Category: Trends and Predictions
By Eleanor Nickerson
A cursory glance at the top names in both England and Wales shows many of the same favourite choices, but, dig a little deeper, and Wales‘ Celtic heritage and separate language becomes apparent, with names almost exclusively found inside Wales alone. For one thing, Welsh has its own phonetic rules for letters of the alphabet which don’t always match English. That’s why the Welsh Top 200 has spellings which — to English speakers — look like “creative” spellings, but to Welsh parents are most compatible with their mother tongue: Harri, Tomos, Jac, Alys, Ela, Lili, Efa to name a few.
Many unisex baby names are not truly unisex, meaning they’re used predominantly for one sex and only rarely for the other.
I’m thinking of names like Addison and Madison, which started as boys’ names but are now used nearly exclusively for girls, and names like James, in the Top 10 for boys but receiving a lot of attention as the middle name for a couple of high profile celebrity baby girls.
But which names are most evenly split between the sexes, so that they can truly be called genderless names? We analyzed all unisex names to find the most popular choices with at least a 40-60 split in either direction.
The Number 1 truly unisex name is, surprisingly, Charlie, which started as a boys’ nickname-name but is now used exactly evenly for girls and boys. Surname-names Finley and Skyler rank second and third, with word-names Justice and Royal rounding out the Top 5.
Here, the Top 50 truly androgynous baby names, with the gender split by percentage according to the most recent Social Security statistics.
by Sophie Kihm
Baby name sibset patterns can be very cute and add cohesion when done well. But sometimes it can get you into trouble. Take Ayesha and Steph Curry. They have two daughters named Riley and Ryan, and now Ayesha is pregnant with their third child. Ryker or Ryder seems like the obvious choice for a boy, but if they have another daughter, this could be the end of the Ry– pattern.
Kimberly and James Van Der Beek (shown) are also in a predicament if they have another baby girl. Each of their children has a 3+ syllable name, and their daughters’ names all start with vowels—O, A, and E– which leaves I and U. My top choice for them is Isla, which follows the different vowel pattern, but not the syllable count one.
All this is to say—patterns can be great, but if they’re too restrictive, be prepared to give up some of the requirements as more children are added to the mix. I’m excited to see how these celebrities handle the challenge, and I’ve weighed in with my predictions below.
Stars are not just like us when it comes to baby names. They’re nothing like us, in fact. They’re more innovative, coming up with wholly new names like Chicago, Suri and Rumi for their kids. They’re bolder, often picking names that are far outside the mainstream. And they really love using names with ties to Hollywood.
Case in point: On February 15, The Blast revealed that Breaking Bad star Aaron Paul and his wife Lauren Parsekian had named their newborn daughter Story Annabelle. For almost any other couple, this would be a daring, even outrageous, name choice. Only 68 baby girls in the U.S. were named Story in 2016 — fewer than were named Aries, Timber or Yocheved. But in Hollywood, the land of storytelling, there’s nothing strange about naming a baby Story. At least two other celebrity couples beat the Pauls to the punch.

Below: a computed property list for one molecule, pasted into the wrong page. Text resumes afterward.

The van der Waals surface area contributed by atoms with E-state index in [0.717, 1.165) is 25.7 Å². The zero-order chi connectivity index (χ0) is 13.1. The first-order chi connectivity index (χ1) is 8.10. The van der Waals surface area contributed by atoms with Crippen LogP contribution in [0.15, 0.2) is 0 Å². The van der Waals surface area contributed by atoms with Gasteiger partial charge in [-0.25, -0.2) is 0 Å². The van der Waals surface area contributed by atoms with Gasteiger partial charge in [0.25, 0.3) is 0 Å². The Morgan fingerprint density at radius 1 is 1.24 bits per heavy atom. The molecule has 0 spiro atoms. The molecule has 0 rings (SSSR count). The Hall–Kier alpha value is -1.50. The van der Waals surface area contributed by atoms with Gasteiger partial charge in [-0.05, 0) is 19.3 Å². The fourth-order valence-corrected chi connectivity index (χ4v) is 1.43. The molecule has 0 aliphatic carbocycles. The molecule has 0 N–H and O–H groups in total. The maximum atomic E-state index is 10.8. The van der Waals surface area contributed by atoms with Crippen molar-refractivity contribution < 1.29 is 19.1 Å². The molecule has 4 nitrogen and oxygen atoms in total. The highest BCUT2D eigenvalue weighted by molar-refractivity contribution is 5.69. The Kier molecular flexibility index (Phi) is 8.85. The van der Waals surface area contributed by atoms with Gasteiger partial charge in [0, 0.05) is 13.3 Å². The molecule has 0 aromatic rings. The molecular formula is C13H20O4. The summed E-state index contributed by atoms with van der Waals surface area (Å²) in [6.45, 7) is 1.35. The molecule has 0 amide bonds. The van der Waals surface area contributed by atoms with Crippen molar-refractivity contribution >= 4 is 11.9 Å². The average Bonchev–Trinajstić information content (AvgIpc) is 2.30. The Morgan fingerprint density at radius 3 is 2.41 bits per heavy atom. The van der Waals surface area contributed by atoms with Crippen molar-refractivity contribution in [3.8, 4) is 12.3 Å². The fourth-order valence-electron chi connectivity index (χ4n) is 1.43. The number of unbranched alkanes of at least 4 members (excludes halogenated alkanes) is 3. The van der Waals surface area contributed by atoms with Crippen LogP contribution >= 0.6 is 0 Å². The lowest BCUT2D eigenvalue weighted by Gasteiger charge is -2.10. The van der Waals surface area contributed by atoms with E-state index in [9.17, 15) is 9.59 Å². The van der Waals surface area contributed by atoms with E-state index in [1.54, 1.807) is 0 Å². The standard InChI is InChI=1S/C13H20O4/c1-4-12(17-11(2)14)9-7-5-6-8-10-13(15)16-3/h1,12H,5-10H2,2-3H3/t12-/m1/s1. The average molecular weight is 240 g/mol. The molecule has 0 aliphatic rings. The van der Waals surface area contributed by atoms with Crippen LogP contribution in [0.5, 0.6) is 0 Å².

Story is far from alone. It’s just one of the many weird names that celebrities are obsessed with. Nameberry analyzed thousands of names in our database of celebrity kids names to identify those that were given to multiple Starbabies despite being relatively unpopular in the country at large. The 20 names below were each given to at least three children of celebrities but were not among the Top 300 baby names for either sex in 2016, the most recent year on record. That means that they’re all given to fewer than 1000 babies per year — often many fewer. Just 60 newborn girls in the entire country were named Coco in 2016, for example. But they’re definitely names to watch going forward — once a few celebrities use a name, there’s a good chance that civilians will follow.
Names can define generations, with John and Mary the Number 1 names for The Greatest Generation, Linda and Gary emblematic names of the Baby Boom, and now Jessica and Michael emerging as the top names for Millennials.
Nameberry tabulated the names of all babies born from 1982 until 2004, widely agreed as the boundaries for Millennials, and found that Jessica and Michael were at the head of the list for all names given for babies born during the Millennial generation.
Michael was by far the leader for both sexes, with over 1.1 million boys named Michael in those 20+ years. The reason: Michael is a name that feels at once traditional and modern, and provided the perfect bridge between the Old School male names like Robert and Richard borne by the fathers of Millennials and the new names from Milo to Maverick used for boys today.
On the girls’ side, Jessica‘s popularity is somewhat watered down by having shared the stage for so long with Jennifer, which was off its peak by the time the Millennial Generation started being named. The top Millennial girls’ names are a mix of the classic — Sarah, Emily, Elizabeth — and trendy, such as Ashley and Amanda.
Here are the Top 20 most Millennial Names for each gender, with the total number of people who received the name during that generation.